5. E.O.F.T. Blog: How do you find those special places for your shots?
There’s a certain recipe. There are a lot of amazing places I could go, but I have to have an assignment that takes me there. I have a list of places I would love to see and love to experience, but I don’t have opportunities to shoot there. But I have a list. And it’s something I tick off as I get to go to places. Most of the time i research these places a ton and try to make sure that i keep some secrets to myself
6. E.O.F.T. Blog: What has been your craziest shooting?
I’d say Russia just because of the logistical challenge of getting there. It took three years to plan and find the place to go. I went to Russia for the first time in 2009, and you have to fill out a visa request like three months ahead of time. I was in a crew with four people, and we had to go through customs. I get stopped. They look at my passport. They look at me. They look at my passport again. They look at me. And I realize the entry date on my visa was for the next day. It was the wrong date.
After a long discussion, they put me in a holding cell for 24 hours, and then deported me to South Korea. After recouping a day later, I flew back. It was scary. Really scary. I didn’t get food and water until I talked to the embassy. It was crazy.
It was one of the first places I traveled to that was really wild and remote. And it was such an eye-opening one because I realized for the first time what it felt like to have all your rights stripped from you. It makes you really appreciate being on American soil.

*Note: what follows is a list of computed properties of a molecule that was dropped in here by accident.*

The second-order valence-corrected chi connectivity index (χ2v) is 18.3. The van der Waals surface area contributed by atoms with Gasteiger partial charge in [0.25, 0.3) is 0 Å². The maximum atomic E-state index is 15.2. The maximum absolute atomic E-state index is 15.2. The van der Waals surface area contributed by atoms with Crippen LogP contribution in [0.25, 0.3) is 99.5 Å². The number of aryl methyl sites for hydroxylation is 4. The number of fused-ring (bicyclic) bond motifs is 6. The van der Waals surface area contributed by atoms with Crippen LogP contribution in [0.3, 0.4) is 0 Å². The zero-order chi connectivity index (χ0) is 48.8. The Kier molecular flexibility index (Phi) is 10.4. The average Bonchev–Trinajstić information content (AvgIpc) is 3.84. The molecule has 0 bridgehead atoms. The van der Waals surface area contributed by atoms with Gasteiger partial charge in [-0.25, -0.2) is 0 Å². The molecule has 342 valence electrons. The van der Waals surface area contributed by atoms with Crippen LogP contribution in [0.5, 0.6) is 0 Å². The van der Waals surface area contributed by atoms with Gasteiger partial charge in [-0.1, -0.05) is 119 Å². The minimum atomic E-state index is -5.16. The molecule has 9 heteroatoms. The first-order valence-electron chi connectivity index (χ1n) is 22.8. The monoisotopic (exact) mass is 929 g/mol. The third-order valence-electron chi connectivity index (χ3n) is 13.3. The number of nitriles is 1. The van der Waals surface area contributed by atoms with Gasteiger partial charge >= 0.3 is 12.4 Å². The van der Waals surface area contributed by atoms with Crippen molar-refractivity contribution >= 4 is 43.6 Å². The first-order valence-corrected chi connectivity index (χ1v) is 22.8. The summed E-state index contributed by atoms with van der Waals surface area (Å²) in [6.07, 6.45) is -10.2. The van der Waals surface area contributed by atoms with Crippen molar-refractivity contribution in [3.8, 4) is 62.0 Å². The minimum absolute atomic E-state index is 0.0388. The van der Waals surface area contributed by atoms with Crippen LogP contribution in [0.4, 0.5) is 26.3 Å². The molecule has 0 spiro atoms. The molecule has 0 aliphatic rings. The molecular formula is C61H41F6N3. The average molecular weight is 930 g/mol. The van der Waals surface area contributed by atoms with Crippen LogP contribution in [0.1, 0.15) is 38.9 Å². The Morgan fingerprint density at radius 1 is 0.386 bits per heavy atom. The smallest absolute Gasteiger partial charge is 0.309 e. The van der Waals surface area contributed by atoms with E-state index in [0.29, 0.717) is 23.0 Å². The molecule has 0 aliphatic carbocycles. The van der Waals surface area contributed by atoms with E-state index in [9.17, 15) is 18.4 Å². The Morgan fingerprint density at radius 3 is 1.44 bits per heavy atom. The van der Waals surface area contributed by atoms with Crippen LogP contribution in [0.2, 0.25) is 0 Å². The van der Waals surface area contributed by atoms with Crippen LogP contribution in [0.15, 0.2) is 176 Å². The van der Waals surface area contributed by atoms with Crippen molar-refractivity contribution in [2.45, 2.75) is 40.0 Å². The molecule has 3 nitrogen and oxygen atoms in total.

7. E.O.F.T. Blog: Travel, adventure and photography – your life sounds pretty awesome. Are there also downsides of your work?
There are a lot of downsides to my work, the big one is being away from my family, especially my two young boys. Whenever I get home from my trip I go straight to them, and spend time with my wife and kids. That is really the toughest part besides what cold places does to your body and mind. But of course I love what I do, and most importantly I see it as a calling to share this work.
8. E.O.F.T. Blog: One last question: Have you ever thought of quitting photography and doing something totally different?
Before I was working to be a photographer, I worked on cars a lot. I loved old vehicles and the idea of making them how I wanted. It came down to the idea of wanting to do something where people will appreciate my craft and my talents, and I realized that was what made me want to turn machines into artwork. If I wasn’t a photographer, maybe I’d be working on cars somewhere.
E.O.F.T. Blog: Thank you for this interview!
Beside photography, Chris Burkard is also writing a book to inspire kids to explore the world. “The Boy Who Spoke to the Earth” is about finding joy in the journey and enjoying the great outdoors.
For more visit chrisburkard.com!